Harlequins are often able to jump high and use their agility to perform stunts while they make their audience laugh. Harlequins are also sometimes known as “clowns” and “fools“, as they are able to bring lighthearted fun and humour into performances through physical comedy, witty banter and humorous skits.
Harlequin in visual arts
The characterization of the harlequin in the visual arts can be traced back to the 16th century Italian commedia dell’arte. It is believed that this character was derived from a stock character in Italian folklore and masquerades. A harlequin was easily identified by its colorful costume, consisting of diamond-shaped patches of different colors sewn together, often on a white or black background.
In the late 18th century, the style and design of these patterns found its way into decorative arts such as furniture and wallpaper design. In painting, examples include well-known works such as Le Bonheur de Vivre (1905–06) by Henri Matisse which features a harlequin figure occupying the canvas’s foreground in one part of its sequence. Harlequins also appeared in artworks such as Foolish Virgins, Once Upon A Time, The Card Players and many more famous works painted by celebrated art masters like Pablo Picasso and Paul Cézanne. Their appearance in these artwork differ largely due to their interpretation by each artist to evoke different emotion or connotation for their works.
One level up into modern art market trends, harlequins has also been used by contemporary artists like Marc Chagall and Karel Appel who have used them with liberality in their paintings’ forms while exploring themes based on avant-garde movements such as cubism and abstract expressionism respectively.
A harlequin costume is a classic, vibrant outfit that is often used for theatrical performances, comic conventions, and Halloween costumes. Historically, the harlequin has been associated with the Italian commedia dell’arte and is typically represented by diamond-shaped patches of vibrant colors. If you’re looking for a unique and eye-catching costume, the harlequin is definitely worth considering. Let’s take a closer look at what a harlequin costume is and why you might want to wear one.
Origins of the harlequin costume
The origins of the harlequin costume date back to 16th century Italy, when it was worn by professional street performers known as commedia dell’ arte. This colorful outfit consists of a masculine-looking shirt with attached pants, a variety of decorations and colorful patterned fabric. Traditionally the costume was colored in diamond patterns, but modern harlequins have been known to wear more vibrant palettes as well as other designs such as stripes or polka dots.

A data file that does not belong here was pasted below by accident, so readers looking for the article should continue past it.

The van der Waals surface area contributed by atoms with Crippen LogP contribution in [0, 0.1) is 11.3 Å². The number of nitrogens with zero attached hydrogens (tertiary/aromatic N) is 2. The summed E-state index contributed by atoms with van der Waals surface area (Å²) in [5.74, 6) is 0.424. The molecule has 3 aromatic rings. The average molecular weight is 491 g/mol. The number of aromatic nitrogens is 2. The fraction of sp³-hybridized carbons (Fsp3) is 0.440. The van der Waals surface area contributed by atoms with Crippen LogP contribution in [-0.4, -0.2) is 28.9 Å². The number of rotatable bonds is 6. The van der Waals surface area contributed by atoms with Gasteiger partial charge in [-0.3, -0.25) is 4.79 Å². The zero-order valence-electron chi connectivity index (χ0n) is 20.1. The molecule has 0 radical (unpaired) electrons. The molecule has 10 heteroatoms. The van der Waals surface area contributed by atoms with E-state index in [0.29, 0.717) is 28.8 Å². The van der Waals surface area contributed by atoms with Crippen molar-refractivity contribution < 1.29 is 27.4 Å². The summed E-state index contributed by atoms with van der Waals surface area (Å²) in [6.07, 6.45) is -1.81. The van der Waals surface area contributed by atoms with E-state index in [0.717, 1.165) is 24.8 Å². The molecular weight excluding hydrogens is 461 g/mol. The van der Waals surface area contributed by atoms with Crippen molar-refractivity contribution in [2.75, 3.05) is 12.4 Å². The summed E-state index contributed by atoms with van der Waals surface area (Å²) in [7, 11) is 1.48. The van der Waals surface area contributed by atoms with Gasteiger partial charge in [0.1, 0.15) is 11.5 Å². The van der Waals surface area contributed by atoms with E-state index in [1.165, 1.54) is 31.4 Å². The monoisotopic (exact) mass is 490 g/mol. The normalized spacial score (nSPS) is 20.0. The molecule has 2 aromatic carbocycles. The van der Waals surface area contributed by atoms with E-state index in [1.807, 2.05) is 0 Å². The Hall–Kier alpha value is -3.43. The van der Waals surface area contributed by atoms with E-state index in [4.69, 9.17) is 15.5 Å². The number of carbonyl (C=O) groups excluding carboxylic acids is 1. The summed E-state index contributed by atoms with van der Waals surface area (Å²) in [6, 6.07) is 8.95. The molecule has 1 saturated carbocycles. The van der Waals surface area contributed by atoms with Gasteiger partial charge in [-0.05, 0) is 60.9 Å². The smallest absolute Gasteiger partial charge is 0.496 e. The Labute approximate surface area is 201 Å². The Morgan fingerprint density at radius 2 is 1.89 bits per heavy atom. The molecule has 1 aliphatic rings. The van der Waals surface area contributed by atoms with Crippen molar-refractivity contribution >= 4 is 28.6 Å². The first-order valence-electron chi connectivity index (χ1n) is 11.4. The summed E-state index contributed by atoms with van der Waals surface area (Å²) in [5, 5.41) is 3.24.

The typical harlequin also wears a tricorn hat that is sometimes covered with bells. The mask is often suspended from this three-pointed headpiece and part of the face may be visable through it or two holes, giving them an air of mystery. To add to the overall effect, the performer may carry a wooden staff or prop sword and usually dons gloves decorated with large silver pieces at each knuckle.
The character’s exaggerated facial expressions, gestures and movements show him (or her) to be mischievous and full of life—making this theatricallabel a wonderful addition to any carnival celebration or theatrical production!
Contemporary harlequin costume
The traditional harlequin costume has been reinvented as a bold and contemporary fashion statement. Popular designs often feature a two-tone jumpsuit or dress, with diamond-shaped patches of color arranged in bold contrast against a primary color. The patches are usually diamond shaped to represent the traditional mask, but may be any shape – from circles to hexagons. The outfit may also feature additions such as pom-poms, decorative buttons and accessories like handbags, wigs and hats.
Harlequin in Popular Culture
Harlequin has tapped into the cultural imagination as a mysterious figure, often found in stories and literature. Dating back to the Italian Commedia dell’arte, the Harlequin is often seen as a mischievous character, known for their playful behavior. It’s no wonder then, that the character of Harlequin has been used in various works of popular art, from visual media to theater.
Let’s explore the various ways the Harlequin has been portrayed in popular culture:
Harlequin in film and television
Harlequins have been featured in film, television, and online for many years. This comedic character has been portrayed both as an agent of chaos and a source of comic relief.
Many of the earliest performances of harlequins were in comedic farces or zanni roles in Italian Commedia dell’arte. Later Harlequin became the iconic face of Pierrot’s many love interests across the continent – while they never enjoyed the same great heights here in America.